Fig. 5
figure 5

Number of major research areas on Ramsar sites of India

Such kinds of studies are very much beneficial to find out the environmental threats of the Ramsar sites based on which various researchers and policy makers can undertake various sustainable conservation measures accordingly.

Bibliometric analysis of Ramsar sites in India

Document types, language and distribution

From the online database platform of Web of Science, about 103 publications have been rectified within a time span of 30 years. Among them, articles were the dominant ones comprising 98.06% of the total publications. Whereas the other ones like proceeding papers (0.97%) and review articles (0.97%) were less significant to the total publications. All the documents have been published in English language as it is being highly preferred by most of the journals related to wetland studies (Hsieh et al. 2004; Chen et al. 2005). This kind of analysis can help to identify the most influential documents in any field of research. Within these databases, it has been observed that very few bibliometric research analysis were done on the studies related to Ramsar sites in India.

For this reason, authors have grouped all the extracted documents into different Ramsar location in India and shown the location wise varying research interest with the help of cartographic representation. Figure 6 shows, that within time period of 30 years East Calcutta Wetland in West Bengal has gained maximum research interest in wetland studies. About 18 publications were identified based on water purification, conservation and management of East Calcutta wetland area. Following this Loktak Lake in Manipur having 11 research works, Deepor Beel in Assam with 10 number and Vembanad wetland in Kerala has also received 10 research works from the year 1989 to 2020. Such kind of analysis can provide the idea about priority research area among the researchers within a specific period.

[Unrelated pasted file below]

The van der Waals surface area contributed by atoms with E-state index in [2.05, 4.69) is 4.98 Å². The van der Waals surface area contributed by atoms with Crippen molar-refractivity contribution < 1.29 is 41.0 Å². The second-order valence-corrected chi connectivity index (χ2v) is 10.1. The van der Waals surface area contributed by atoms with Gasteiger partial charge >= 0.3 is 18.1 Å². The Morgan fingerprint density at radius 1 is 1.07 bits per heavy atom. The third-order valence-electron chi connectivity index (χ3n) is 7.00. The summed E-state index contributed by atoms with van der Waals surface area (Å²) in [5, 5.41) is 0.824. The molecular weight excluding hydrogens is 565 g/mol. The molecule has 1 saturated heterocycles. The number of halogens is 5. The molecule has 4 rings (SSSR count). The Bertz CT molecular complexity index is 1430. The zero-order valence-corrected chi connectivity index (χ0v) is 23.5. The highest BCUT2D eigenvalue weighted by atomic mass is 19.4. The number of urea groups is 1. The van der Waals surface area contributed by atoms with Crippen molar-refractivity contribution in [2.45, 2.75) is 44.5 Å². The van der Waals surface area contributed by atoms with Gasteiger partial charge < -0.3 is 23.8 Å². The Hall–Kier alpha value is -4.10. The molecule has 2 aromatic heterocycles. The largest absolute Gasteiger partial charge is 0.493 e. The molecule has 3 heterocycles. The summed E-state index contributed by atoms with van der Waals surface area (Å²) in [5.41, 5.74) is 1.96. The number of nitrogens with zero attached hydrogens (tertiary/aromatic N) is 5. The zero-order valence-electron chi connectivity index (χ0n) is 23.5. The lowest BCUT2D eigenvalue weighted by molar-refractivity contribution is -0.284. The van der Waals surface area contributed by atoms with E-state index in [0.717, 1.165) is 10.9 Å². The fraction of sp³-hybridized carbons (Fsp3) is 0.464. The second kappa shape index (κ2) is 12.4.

Fig. 6
figure 6

30 years research publication on different Ramsar sites in India

Characteristics of publication outputs

Figure 6 shows the year wise total publications with their total citation score on studies related to the Ramsar site in India, which have been categorized under Web of Science online database. The graph shows both in terms of publication and citation, the growth period has started from the year 2004 (Fig. 7). Before that, no publication has been documented in Web of Science category based on Indian Ramsar site research. The international Ramsar Convention which has been established in the year of 1971 mainly to protect wetlands and their habitat with international collaboration were forcefully activated in 1975 (Zhang et al. 2010). However, from the beginning of twentieth century, research on this topic has dynamically increased worldwide (Koerselman and Meuleman 1996; Richardson 1994; Zhang et al. 2008). Even in India, the growth of publication and document citation proves that within a time span from 2004 to 2020, this field has become one of the dynamic areas of research interest among environmentalists (Fig. 8).

Fig. 7
figure 7

Year wise publication output on Ramsar sites in India during 30 years

Fig. 8
figure 8

30 years citation report of publications on Ramsar sites in India

Distribution of journal based on the subject area